Highlighting ‘own voices’ authors– authors who identify with a marginalized group that their main character also identifies with– is a goal that Emily brings to life, not only through the texts that she chooses to share with young readers, but through the stories of real-life authors. Last year, for example, Emily welcomed children’s book author Grace Lin to Campus School– an experience that had a lasting impact on students:

“Grace Lin came to visit for [a] whole day and saw everybody,” said Emily. “It was really amazing, and even though I knew that it was going to be a rich and meaningful experience, hearing the students process her visit after, and hearing about how important it was for them, and thinking about their different favorite moments was incredible. I had them write down their favorite moments on a notecard, and one student said ‘She held the door for me when I got to school!’ And that’s a moment you really take with you. It teaches students to not take for granted books as just sitting on shelves, but being created by real people. We had students who really valued what Lin had to say about being one of the only Asian kids in her school growing up, and that was an experience that really came through for them in her books: that she was able to say that and get through that—having that be a hard feeling, and then being able to make art out of it—was a really valuable message. Her visit made me think about the power of author visits, and author visits that share a perspective we may not hear as much from.”

Motivated by Lin’s impact, Emily joined with fourth grade teacher Tiphareth Ananda to apply for an Inclusion Grant from the College, which they were awarded in early November. The funding will allow Emily and Tiphareth to bring to Campus School more children’s authors whose works portray a breadth of identities and lived experiences.

In the way that she inspires young readers through live connections with authors, Emily also shapes her curricula to highlight another link in the chain of creative development: the provocations and inspirations that children’s book authors had when they were young. Second graders, for example, think about artistic inspiration by studying the books and artwork that children’s book authors enjoyed as children. “It’s so cool because I then think of my students and how [what we’re reading together] is informing their own developing aesthetics and world-views,” said Emily:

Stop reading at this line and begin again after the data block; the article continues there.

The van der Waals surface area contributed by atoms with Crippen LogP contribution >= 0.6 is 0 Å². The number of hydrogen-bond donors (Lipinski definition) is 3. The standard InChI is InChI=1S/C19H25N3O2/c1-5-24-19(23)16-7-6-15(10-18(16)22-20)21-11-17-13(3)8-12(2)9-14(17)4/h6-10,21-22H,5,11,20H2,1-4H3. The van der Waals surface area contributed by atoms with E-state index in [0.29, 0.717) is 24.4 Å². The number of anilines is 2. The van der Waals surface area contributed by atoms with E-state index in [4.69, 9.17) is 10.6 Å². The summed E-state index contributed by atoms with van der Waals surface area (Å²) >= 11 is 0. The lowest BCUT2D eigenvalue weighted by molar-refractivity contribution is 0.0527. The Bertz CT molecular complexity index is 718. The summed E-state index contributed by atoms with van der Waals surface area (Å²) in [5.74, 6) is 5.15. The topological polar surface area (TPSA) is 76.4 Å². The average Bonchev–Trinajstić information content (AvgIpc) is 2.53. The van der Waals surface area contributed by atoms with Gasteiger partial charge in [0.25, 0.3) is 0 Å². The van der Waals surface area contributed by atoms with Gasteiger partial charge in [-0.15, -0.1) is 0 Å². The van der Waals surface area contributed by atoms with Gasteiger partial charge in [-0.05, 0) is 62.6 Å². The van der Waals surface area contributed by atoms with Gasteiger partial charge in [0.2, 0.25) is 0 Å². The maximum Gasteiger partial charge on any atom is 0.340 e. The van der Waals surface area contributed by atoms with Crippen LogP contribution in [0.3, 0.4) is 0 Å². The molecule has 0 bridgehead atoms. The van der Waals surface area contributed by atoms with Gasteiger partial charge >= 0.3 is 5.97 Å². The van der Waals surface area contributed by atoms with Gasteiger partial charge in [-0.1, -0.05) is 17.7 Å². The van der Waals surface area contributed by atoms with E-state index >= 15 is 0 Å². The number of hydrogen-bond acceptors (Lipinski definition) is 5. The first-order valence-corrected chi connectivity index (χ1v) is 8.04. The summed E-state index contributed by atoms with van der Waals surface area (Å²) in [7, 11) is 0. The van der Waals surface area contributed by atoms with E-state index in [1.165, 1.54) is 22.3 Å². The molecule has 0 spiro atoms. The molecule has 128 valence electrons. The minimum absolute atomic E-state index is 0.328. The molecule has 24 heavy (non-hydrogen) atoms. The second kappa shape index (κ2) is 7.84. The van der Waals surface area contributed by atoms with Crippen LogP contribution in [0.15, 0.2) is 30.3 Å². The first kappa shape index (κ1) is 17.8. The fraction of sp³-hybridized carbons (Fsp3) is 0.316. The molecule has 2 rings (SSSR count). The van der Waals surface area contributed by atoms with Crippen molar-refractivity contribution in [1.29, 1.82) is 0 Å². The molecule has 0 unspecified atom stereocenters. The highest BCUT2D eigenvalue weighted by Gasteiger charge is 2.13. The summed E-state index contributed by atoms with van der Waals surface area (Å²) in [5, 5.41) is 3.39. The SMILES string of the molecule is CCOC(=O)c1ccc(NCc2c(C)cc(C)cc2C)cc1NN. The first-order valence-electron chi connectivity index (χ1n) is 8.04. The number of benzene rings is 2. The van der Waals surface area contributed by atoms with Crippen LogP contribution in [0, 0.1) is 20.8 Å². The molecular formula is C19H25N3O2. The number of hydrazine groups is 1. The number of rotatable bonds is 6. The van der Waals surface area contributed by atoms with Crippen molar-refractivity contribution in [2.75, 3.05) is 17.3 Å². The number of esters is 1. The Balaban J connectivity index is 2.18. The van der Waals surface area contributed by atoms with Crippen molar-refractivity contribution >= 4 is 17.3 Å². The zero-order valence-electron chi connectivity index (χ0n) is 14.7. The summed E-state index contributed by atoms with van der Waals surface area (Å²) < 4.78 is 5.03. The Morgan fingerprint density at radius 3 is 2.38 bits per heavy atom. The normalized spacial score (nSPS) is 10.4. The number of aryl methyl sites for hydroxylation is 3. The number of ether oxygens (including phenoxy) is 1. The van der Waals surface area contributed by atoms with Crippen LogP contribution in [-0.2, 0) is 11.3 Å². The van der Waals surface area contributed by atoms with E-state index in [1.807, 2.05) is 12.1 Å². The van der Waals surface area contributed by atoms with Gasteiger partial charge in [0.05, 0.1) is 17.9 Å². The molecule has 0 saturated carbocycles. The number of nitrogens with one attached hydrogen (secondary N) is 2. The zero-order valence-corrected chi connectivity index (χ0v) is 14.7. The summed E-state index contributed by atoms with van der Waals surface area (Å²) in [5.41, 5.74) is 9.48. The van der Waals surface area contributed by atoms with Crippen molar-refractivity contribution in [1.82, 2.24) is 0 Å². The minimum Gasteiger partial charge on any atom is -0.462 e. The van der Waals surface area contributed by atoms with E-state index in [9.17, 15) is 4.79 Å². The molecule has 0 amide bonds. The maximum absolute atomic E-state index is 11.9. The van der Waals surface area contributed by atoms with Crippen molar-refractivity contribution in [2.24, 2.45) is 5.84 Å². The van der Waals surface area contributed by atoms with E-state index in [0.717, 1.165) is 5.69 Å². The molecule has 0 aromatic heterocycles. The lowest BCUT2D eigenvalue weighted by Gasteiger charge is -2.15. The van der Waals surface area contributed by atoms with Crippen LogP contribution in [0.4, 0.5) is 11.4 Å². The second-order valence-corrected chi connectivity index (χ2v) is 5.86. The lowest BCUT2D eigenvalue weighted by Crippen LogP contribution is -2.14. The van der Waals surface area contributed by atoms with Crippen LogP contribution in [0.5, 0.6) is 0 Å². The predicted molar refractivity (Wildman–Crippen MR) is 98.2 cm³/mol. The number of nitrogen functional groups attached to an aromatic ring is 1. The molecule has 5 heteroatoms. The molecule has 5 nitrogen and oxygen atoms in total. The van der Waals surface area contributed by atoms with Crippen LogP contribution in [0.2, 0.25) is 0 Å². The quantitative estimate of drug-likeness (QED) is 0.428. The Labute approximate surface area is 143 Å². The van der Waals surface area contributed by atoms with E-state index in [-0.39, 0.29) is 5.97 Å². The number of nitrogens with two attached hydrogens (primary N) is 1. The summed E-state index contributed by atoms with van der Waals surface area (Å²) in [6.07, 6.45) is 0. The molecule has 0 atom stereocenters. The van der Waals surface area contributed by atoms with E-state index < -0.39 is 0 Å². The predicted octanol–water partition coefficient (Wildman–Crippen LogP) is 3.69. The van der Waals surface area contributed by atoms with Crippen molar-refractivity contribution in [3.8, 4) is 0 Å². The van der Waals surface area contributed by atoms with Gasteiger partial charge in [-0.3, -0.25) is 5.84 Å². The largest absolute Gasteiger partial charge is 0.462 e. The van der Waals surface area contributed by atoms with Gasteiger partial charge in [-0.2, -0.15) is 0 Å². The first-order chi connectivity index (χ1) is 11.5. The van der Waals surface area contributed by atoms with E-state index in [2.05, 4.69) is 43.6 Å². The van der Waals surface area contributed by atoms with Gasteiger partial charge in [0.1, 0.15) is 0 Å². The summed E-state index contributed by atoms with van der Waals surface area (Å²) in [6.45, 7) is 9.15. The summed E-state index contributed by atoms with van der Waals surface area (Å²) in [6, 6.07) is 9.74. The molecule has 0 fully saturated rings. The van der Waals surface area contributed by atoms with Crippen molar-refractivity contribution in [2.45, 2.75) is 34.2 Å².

“Yesterday we were talking about the artist Jerry Pinkney, who has many beautiful picture books—some wordless, some adaptations of Aesop’s fables, all really beautiful watercolors. We looked at this image ‘Marigolds’ by Leonard Baskin,” whose grandchildren went to Campus School. “Jerry Pinkney saw ‘Marigolds’ in an art gallery when he was really young but didn’t have any money to buy art. However, he felt like he had to have this piece of art, so he put it on layaway. The gallery let him pay just five dollars a week. We looked at that image, which is this darkish, gold plant hanging… and at Pinkney’s end papers in his book. The kids were able to [discover] that green leaves go all the way out to the edges, similar to Baskin’s piece. The idea of something sparking inspiration in you that then informs your life’s work is just so exciting.”

Hanging on the wall adjacent to Emily’s desk, between encyclopedias and nonfiction books, is a Reading Without Walls poster designed by Gene Luen Yang, author of the acclaimed graphic novel American Born Chinese. “He was the National Ambassador for Young People’s Literature last year,” Emily said while looking at the image, “and he had a campaign about reading books about people who don’t live like us, or don’t look like us, and that’s something that I’m really trying to instill in students through author visits, and through the books that we have: stretching the boundaries of our reading lives and the perspectives that we tend to take in when we go to certain authors’ shelves– opening the idea of children’s books as both mirrors of readers and windows [to the world].”